Pakistan said on Wednesday that its cricket team would pull out of the World Twenty20 if New Delhi did not give an “explicit assurance” on the security of its players and fans.
After days of uncertainty over Dharamsala being retained as the venue for the marquee India-Pakistan group clash on March 19, the International Cricket Council (ICC) announced the match had been shifted to Kolkata over security considerations.
Though Pakistan had requested for the match to be shifted out of Dharamsala due to fears of possible protests by ex-servicemen and families of army men slain in attacks by groups from across the border, it was still not clear if the team would travel to India for the event.
Pakistani sources said a request from Pakistan high commissioner Abdul Basit through India’s ministry of external affairs for a meeting with home minister Rajnath Singh to discuss security was pending since Sunday. Home ministry sources, however, said no such request had come.
“Pakistan is still waiting for an explicit assurance from the Indian government on the security of its team and its spectators. Without that the Pakistan team is unlikely to participate in the World Cup. If a meeting is not possible, even a statement from the government assuring security to players and fans will suffice,” diplomatic sources told HT.
It is learnt that internal discussions in Pakistan over the security of its team and a lack of assurance from India “in a written, explicit form” would make the situation “precarious” for the team to travel to India.
ICC CEO Dave Richardson told a media conference that security in India was handled by state governments. “In this event, it is not like some country like South Africa where the national security agency takes responsibility for the delivery of security. In India, it is pretty much the state authorities, state governments that have that responsibility,” he said.
“We haven’t had that absolute assurance yet from the PCB (that the team will come),” he said. “We have given them the assurances, and we are very hopeful they will board the plane and come to the event.”
The ICC chief said the world body had, in consultation with the BCCI and various security consultants, taken all steps possible and it was up to Pakistan to decide. “If they don’t come, the match won’t take place in Dharamsala or Kolkata,” Richardson said. “Everything that needs to be done in this instance, in other words if they decide not to come after this, perhaps we will then have to reconsider obviously and go through it properly and legally. But to my mind we are heading towards an unjustified decision not to come.”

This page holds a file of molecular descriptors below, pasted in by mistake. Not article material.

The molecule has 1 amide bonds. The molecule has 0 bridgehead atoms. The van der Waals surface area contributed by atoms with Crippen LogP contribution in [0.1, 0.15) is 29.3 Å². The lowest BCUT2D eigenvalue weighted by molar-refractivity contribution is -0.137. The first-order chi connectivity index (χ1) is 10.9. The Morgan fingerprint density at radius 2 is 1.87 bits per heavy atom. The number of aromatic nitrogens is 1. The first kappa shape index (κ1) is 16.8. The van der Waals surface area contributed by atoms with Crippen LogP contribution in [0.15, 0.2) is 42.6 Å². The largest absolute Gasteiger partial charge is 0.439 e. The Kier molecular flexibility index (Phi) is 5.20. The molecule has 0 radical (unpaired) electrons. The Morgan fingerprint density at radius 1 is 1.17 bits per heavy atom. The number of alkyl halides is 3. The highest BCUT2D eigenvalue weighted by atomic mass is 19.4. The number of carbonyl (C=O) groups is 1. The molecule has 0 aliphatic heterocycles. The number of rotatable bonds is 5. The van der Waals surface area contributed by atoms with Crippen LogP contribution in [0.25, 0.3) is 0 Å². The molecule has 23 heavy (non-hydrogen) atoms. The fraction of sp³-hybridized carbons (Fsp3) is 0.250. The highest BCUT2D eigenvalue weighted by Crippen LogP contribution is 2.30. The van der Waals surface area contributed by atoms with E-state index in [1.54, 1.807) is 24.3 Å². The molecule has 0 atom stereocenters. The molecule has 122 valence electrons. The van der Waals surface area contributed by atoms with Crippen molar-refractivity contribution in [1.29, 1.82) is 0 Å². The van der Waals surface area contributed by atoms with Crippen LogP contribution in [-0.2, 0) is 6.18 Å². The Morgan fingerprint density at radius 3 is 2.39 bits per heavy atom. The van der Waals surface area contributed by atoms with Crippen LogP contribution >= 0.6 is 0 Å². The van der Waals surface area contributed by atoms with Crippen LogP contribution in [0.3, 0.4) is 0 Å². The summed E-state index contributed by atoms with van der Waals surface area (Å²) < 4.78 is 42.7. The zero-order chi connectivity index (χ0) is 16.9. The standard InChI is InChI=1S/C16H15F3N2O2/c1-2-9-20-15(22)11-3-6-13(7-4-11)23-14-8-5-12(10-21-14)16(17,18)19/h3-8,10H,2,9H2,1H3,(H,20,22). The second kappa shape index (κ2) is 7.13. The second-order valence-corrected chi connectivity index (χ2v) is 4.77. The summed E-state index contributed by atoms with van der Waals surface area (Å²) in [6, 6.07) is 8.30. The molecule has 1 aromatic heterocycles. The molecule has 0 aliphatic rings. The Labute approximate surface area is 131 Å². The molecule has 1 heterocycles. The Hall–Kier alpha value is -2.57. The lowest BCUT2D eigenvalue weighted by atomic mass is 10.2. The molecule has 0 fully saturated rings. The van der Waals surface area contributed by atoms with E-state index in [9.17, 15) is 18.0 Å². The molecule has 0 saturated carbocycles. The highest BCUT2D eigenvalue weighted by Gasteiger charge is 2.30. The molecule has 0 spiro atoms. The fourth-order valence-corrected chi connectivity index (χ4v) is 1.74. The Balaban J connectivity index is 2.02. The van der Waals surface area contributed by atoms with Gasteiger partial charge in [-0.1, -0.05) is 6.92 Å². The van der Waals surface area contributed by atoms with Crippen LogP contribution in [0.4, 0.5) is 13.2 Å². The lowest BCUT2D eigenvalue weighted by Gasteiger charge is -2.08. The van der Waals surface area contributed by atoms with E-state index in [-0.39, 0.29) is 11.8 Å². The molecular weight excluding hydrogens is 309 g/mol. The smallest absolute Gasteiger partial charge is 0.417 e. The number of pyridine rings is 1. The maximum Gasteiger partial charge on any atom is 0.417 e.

A two-member Pakistan security delegation comprising senior director of the Federal Investigation Agency, Usman Anwar, and Pakistan Cricket Board (PCB) chief security officer, Azam Khan, had assessed the security situation in Dharamsala on Monday. The home ministry held a meeting over two days to assess the situation.
The Dharamsala game was thrown into doubt after Himachal Pradesh chief minister Virbhadra Singh expressed his government’s difficulty in providing security to the Pakistani team. The situation has again highlighted the trust deficit between the neighbours spilling over to sporting ties.
BCCI secretary Anurag Thakur blamed the Himachal government. “It is extremely unfortunate that the venue for the match between India and Pakistan has been shifted at the last minute. While the state’s reputation has been jeopardised, the nation also has been projected in a rather bad light,” he said in a statement. “It will send a message to the global audience that our country is not capable of ensuring security for as few as 30 people.”
Thakur, who is also the Himachal cricket association president, added, “Pakistan has never raised any issues pertaining to their participation in a cricket event.” He said by playing petty politics exploiting “the emotions of the martyrs’ families, the HP CM ensured that the PCB demanded utmost assurance before confirming participation.”